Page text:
the Committee will be able to persuade them to repeat it next year.
Special thanks to Diane Goodacre and Peter Woolard for plants, Judith
Westcott for her Linocuts - which are still selling - Chris and Jill Utting for
books and everyone who helped backstage. Kay
|Garden Party 2:
of an English Country Garden, full of flowers and sloping to the sun. A hum of
insects, a buzz of beekeepers, plenty of birds and their broods. On Sunday 12th
June Paul and Elizabeth Reynolds opened their wonderful garden at Kentisbury, in
aid of the Tsunami Appeal organised by Kay Thomas, in liaison with "Bees
for Development". Around the upper part of the garden were a few stalls, with
plants, books, home produce, bric-a-brac, all kindly donated by some of our members
and friends. It was a lovely afternoon, with a delicious tea provided by Elizabeth
and her helpers. As a result, a total of £344.15 was raised.for this good cause, and a
happy afternoon was enjoyed by all who came along. Many thanks to Paul and
Elizabeth, and to all who contributed. Bery
|A Message From Our
Despite my best intentions, I'm afraid I won't
be able to bring a small collection of books to either the August or the September Apiary
Please continue to put any returns in the red box in the apiary store-room. If you wish to
borrow a book or have a copy of the book list, please call me on 01271 882940.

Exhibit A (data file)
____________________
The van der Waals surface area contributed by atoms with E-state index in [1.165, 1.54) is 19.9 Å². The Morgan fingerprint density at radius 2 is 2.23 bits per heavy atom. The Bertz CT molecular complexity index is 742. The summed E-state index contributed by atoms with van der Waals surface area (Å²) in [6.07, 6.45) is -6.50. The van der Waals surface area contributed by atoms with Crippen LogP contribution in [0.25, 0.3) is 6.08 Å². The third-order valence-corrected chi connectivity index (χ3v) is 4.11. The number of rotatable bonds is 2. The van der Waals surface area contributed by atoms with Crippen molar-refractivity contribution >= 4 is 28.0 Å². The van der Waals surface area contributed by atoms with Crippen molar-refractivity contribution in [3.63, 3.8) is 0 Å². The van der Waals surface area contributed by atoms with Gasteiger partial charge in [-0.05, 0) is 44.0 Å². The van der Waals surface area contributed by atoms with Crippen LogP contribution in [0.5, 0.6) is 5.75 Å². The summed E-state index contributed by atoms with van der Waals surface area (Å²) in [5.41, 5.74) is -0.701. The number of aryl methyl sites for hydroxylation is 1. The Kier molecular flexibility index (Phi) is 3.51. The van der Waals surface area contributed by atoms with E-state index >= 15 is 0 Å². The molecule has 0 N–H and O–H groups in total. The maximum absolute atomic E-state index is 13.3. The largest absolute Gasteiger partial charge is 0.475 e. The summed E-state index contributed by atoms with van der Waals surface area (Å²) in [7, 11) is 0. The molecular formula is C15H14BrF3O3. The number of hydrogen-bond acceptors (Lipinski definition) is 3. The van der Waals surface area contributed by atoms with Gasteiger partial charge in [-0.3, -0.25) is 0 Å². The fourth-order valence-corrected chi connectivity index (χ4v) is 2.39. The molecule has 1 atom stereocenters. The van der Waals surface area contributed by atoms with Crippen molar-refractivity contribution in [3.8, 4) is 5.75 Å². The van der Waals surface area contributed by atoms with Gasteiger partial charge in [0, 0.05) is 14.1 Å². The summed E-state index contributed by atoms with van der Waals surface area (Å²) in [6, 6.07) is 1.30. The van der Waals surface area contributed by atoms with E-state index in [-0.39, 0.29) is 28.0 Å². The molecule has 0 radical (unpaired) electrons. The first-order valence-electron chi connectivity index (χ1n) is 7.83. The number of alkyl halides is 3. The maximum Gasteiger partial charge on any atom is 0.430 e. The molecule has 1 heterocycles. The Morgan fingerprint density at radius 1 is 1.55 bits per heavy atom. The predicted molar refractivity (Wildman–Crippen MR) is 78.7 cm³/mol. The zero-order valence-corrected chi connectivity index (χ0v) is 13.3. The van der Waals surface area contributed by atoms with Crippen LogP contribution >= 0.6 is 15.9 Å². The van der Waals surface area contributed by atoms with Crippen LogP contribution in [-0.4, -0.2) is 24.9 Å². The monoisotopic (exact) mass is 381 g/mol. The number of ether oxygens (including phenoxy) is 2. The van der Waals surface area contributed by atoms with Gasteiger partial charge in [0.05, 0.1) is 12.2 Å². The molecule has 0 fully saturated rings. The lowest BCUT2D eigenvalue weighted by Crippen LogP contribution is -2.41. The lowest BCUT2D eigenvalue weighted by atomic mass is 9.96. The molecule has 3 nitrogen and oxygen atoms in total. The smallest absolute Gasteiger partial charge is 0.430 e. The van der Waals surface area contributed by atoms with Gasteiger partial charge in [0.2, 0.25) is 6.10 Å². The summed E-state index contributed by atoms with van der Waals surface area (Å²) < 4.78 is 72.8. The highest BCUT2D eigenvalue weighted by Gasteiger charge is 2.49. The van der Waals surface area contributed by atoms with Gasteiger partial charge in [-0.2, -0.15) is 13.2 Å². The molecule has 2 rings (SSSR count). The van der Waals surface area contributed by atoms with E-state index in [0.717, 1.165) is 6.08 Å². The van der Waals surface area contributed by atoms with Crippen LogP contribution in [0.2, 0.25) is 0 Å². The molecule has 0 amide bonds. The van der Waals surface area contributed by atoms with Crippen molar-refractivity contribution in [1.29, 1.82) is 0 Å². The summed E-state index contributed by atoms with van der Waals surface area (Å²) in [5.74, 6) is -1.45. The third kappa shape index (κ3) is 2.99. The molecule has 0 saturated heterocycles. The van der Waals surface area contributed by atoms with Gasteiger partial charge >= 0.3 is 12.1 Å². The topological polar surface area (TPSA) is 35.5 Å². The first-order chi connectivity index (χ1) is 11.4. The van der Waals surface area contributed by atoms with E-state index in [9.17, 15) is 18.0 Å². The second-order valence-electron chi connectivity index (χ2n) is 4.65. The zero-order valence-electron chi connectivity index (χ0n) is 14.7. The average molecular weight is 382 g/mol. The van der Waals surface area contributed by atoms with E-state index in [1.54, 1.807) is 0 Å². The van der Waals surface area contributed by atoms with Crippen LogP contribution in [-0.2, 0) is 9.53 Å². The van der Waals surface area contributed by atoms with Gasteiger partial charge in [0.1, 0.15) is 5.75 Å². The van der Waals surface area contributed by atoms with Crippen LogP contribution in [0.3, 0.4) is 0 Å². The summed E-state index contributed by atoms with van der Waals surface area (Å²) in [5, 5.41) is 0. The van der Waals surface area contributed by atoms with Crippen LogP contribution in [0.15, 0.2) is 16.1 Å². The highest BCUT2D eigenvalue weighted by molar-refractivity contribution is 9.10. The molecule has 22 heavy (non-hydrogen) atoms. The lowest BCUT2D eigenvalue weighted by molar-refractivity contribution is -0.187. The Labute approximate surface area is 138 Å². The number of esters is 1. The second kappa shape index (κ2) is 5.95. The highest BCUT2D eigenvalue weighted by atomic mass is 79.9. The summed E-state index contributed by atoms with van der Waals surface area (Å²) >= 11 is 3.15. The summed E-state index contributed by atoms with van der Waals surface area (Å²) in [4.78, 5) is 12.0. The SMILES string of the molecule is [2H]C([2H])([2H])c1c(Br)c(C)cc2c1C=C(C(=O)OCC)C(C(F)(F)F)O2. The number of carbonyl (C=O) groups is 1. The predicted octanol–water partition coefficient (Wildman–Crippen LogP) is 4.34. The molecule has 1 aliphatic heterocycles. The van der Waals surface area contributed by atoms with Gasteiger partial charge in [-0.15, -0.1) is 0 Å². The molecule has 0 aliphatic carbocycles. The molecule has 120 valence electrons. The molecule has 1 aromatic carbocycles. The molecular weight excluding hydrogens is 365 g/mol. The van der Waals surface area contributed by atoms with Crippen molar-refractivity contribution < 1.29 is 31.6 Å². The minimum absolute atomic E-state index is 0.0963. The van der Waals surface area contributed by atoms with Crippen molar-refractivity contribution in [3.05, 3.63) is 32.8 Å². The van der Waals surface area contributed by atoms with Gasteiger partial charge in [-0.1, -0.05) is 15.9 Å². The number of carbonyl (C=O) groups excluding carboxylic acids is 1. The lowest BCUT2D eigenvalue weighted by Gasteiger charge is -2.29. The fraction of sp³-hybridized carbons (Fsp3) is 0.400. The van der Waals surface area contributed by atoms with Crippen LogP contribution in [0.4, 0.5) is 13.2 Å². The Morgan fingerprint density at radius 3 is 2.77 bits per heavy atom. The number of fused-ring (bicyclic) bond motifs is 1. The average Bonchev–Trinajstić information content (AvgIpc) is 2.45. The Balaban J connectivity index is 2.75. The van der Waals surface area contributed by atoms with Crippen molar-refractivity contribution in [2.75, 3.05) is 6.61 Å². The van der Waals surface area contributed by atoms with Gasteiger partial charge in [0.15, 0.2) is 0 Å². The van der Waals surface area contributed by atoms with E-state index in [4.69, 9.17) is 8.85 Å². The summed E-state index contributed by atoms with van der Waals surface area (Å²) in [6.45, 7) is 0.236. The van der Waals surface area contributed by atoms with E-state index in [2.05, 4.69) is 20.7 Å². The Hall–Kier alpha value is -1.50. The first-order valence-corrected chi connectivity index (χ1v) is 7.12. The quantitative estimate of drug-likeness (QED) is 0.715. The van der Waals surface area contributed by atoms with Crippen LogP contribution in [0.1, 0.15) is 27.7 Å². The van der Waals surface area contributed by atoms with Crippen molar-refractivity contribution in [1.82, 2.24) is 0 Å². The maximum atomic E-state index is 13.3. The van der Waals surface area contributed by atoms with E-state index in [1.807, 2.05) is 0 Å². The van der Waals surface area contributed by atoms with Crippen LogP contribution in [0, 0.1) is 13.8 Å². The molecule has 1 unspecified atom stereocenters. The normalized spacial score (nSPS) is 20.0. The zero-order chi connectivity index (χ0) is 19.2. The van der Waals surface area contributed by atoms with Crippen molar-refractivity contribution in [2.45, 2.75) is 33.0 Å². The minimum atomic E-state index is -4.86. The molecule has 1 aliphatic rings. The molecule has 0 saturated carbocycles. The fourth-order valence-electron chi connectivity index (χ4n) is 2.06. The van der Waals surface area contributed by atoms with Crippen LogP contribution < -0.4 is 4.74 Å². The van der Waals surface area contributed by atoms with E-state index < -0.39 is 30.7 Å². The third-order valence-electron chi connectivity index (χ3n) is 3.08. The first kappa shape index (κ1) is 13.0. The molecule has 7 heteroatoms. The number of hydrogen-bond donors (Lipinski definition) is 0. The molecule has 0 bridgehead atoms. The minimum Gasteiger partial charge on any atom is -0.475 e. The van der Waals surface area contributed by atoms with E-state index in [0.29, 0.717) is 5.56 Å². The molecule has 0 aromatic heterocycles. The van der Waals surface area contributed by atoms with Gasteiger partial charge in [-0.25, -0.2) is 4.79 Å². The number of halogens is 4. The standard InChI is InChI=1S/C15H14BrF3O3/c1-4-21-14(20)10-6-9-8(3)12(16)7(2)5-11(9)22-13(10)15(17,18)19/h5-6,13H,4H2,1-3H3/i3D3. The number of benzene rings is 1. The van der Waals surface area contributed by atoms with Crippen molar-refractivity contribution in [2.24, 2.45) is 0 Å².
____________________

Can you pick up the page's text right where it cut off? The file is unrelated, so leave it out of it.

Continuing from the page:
This is not the number listed in the current year book.
GLARE - Light scattered by the object which does not contribute to the
formation of the image reducing its quality and contrast.
GRATICULES - discs marked with scales or patterns which
locate into the ocular at its field limiting diaphragm and used variously for
measuring and/or determining three dimensional information from a two dimension image.
|Chocolate Honey Almond Truffles
(4oz) plain chocolate
2 tbsp thick honey
2 tsp rum
vermicelli for coating
56g (2oz) very finely chopped blanched almonds
Melt the chocolate, add the honey and rum and allow to cool until the mixture becomes
slightly sticky. Add the blanched almonds and mix thoroughly. Form into approximately 30
small balls and coat with vermicelli.
Note: Always pack or present your honey sweets in an attractive way if
you are making a gift, or an entry into a show. The receiver or the Honey Judge will
be impressed with your care.
Juice of 3 lemons
Wine yeast and Nutrient
1 Camden Tablet
Approx. 1 pint fresh orange juice OR grape juice
Make up the yeast starter with a little juice and the nutrient. Bring
honey to the boil with 5 pints of water and skim off any impurities.
Cool, then add the fruit juices and the activated yeast. Put into a jar and
fill with boiled cooled water to shoulder. Fit air lock and ferment at
64ºF /18ºC. Rack off when finished into a clean jar, add 1 Camden
tablet and fill up again to 1" below the cork. Store until clear in a
|Thanks for recipes go to the Cornish
HIVE ASSEMBLY AND REPAIR COURSE:
There are still some vacancies for this course to be held on 4th September -
details in last months Newsletter. Phone Chris Utting on 01237 474 500 to
reserve a place.
BASIC ASSESSMENT DATES REVISED:
Unfortunately the colonies at Horestone Apiary were not strong enough to hold the
assessments last month as we need at least four colonies with sufficient bees to cover
eight brood frames. So the Assessment and Revision Days have been put off for a month to
enable the colonies to build up. The Revision Day will now be on Thursday 11th
August and the Assessment Day is on Monday 15th August. We all wish the seven candidates
the best of luck.
Chris & Beryl
Kay Thomas will also be starting her annual beekeeping course next
January in Braunton. Details can be obtained from local libraries and more information
will be provided in a forthcoming newsletter nearer the time.